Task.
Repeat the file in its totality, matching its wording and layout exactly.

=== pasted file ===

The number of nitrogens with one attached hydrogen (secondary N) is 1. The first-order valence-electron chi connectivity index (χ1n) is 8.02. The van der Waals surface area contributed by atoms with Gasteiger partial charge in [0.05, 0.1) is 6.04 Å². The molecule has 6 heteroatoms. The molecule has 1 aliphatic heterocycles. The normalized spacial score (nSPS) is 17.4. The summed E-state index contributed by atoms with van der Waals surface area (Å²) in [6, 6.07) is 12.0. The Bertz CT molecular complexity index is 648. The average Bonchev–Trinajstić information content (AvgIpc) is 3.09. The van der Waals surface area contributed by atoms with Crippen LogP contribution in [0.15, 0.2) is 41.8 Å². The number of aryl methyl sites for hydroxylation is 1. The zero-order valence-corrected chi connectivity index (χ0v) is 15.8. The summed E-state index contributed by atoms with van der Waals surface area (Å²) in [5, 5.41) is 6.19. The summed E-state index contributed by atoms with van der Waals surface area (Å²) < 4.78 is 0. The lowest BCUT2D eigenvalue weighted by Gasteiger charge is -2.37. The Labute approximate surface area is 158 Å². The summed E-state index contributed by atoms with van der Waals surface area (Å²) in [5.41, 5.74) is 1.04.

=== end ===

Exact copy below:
The number of nitrogens with one attached hydrogen (secondary N) is 1. The first-order valence-electron chi connectivity index (χ1n) is 8.02. The van der Waals surface area contributed by atoms with Gasteiger partial charge in [0.05, 0.1) is 6.04 Å². The molecule has 6 heteroatoms. The molecule has 1 aliphatic heterocycles. The normalized spacial score (nSPS) is 17.4. The summed E-state index contributed by atoms with van der Waals surface area (Å²) in [6, 6.07) is 12.0. The Bertz CT molecular complexity index is 648. The average Bonchev–Trinajstić information content (AvgIpc) is 3.09. The van der Waals surface area contributed by atoms with Crippen LogP contribution in [0.15, 0.2) is 41.8 Å². The number of aryl methyl sites for hydroxylation is 1. The zero-order valence-corrected chi connectivity index (χ0v) is 15.8. The summed E-state index contributed by atoms with van der Waals surface area (Å²) in [5, 5.41) is 6.19. The summed E-state index contributed by atoms with van der Waals surface area (Å²) < 4.78 is 0. The lowest BCUT2D eigenvalue weighted by Gasteiger charge is -2.37. The Labute approximate surface area is 158 Å². The summed E-state index contributed by atoms with van der Waals surface area (Å²) in [5.41, 5.74) is 1.04.